Analysis: A day may come when the last scene of “Chimera” does not make me burst into tears, but it is not this day. If I could only rewatch three episodes of Deep Space Nine ever again, they would all be Kira/Odo stories – “Duet,” “Necessary Evil,” and this one – so it’s obvious that I’m more invested in these characters and their relationship than any other, but that’s not the main reason I think “Chimera” is the best love story in the history of television, the episode I want to force a viewing for all the blokes writing schlocky genre who think that romance should only be used as an excuse for sex or action-inspiring angst. Ironically, since it’s an episode focused on aliens, “Chimera” may be the most clear story about what it means to be human since Kirk blew up the Enterprise to have a chance at saving Spock. As even Laas agrees, it isn’t the decision to wear a humanoid form or to live by humanoid standards that keeps Odo tethered to the solids: it’s his decision to love one, and to keep loving her in spite of all the challenges and sacrifices they both face. To touch upon a more recent science fiction story, Odo demonstrates the concept that Anne Hathaway’s Dr. Brand clumsily tries to put into words in Interstellar: “Love is the one thing we’re capable of perceiving that transcends dimensions of time and space.” This is true for Odo even though he’s capable of breaking through barriers that humanoids can’t approach, and even though, in the end, he and Kira will both understand that their physical differences may make a life together impossible (I don’t take the series finale as the last word on their relationship, but it’s apparent throughout the final arc that they need to grow apart for a time before they can grow together again). Rewatching the story is heartbreaking because the seeds of their separation are sown in their reunion: they love each other enough to know that they may have to let each other go. Nana Visitor and Rene Auberjonois are astonishing in their ability to convey so much complexity in a few glances and quiet words.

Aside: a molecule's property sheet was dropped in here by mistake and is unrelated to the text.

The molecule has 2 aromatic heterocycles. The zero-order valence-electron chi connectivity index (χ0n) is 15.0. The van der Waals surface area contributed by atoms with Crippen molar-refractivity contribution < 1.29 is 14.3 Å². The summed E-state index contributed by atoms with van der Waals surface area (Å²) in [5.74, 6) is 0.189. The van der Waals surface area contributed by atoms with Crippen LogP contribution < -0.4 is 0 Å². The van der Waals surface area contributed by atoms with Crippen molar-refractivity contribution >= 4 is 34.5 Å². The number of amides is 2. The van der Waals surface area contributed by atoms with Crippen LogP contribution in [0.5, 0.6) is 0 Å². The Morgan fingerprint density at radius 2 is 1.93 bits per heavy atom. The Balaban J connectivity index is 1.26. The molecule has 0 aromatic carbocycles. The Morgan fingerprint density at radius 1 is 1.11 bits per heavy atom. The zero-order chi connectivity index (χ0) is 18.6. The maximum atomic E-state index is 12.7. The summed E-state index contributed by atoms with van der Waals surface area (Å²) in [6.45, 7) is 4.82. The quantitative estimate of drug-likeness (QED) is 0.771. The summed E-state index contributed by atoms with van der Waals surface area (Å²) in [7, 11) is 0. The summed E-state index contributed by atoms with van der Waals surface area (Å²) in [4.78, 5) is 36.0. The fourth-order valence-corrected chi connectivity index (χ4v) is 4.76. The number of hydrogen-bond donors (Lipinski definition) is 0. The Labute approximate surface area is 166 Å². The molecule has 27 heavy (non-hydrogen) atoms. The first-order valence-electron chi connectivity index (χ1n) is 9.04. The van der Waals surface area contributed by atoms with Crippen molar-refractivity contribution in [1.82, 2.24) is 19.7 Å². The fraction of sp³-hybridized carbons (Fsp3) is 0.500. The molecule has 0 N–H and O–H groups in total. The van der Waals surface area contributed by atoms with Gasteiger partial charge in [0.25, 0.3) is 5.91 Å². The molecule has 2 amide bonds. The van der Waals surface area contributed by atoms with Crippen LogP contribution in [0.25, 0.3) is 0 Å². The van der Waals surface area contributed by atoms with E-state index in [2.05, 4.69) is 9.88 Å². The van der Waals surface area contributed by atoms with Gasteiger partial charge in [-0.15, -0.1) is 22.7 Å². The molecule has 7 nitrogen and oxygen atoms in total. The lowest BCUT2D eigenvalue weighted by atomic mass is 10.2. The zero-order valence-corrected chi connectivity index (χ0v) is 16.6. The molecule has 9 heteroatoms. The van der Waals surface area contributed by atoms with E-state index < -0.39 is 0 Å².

It’s probably because and not in spite of the piecemeal way in which Kira and Odo’s relationship develops that it ends up being so powerful. The writers mentioned several times that they didn’t intend to do anything with the implication, first made apparent via Auberjonois’ performance, that Odo was in love with Kira, then they said they intended to keep it unrequited, and only decided to allow the two to fall in love once they had also decided to separate them at the end of the series when Odo would return to the Founders. Yet there are hints as early as “Past Prologue” that Odo has very strong feelings for Kira, so that by the time he confesses his feelings aloud in “Heart of Stone,” they don’t sound contrived or constructed the way the Worf/Dax and Paris/Torres love affairs feel to me in their early stages. Even episodes where I don’t like the way Odo and Kira’s relationship is characterized, like “Crossfire” and “Children of Time,” improve in retrospect, since we can see that everything Laas says about Odo is true – that loving Kira forces Odo to constrain himself according to humanoid behaviors and customs, that Odo’s entire self-definition revolves around Kira and what he believes she would want for him (and he grows, for the Odo who refuses to let Kira die in “Children of Time” evolves to be the Odo willing to accept her choice to risk her life in “The Reckoning”). Meanwhile – since they can’t link, so Odo can’t know it until she puts it into words – Kira is struggling with the idea that if she truly loves Odo, she can only show it by letting him be his true self, which may mean letting him leave her. All the stops and starts in their relationship that seem haphazard and poorly planned on a first viewing of Deep Space Nine come together when considered after the finale, when they appear to echo real-life stumbles, not the meet-cute, act-adorable, time-constrained architecture of nearly every other television romance. “Chimera” is the consummation of all the fear and distrust worked through from “Necessary Evil” to “Things Past” to “Favor the Bold” to “His Way,” in which Kira and Odo painfully discover one another’s secrets and begin to forgive them.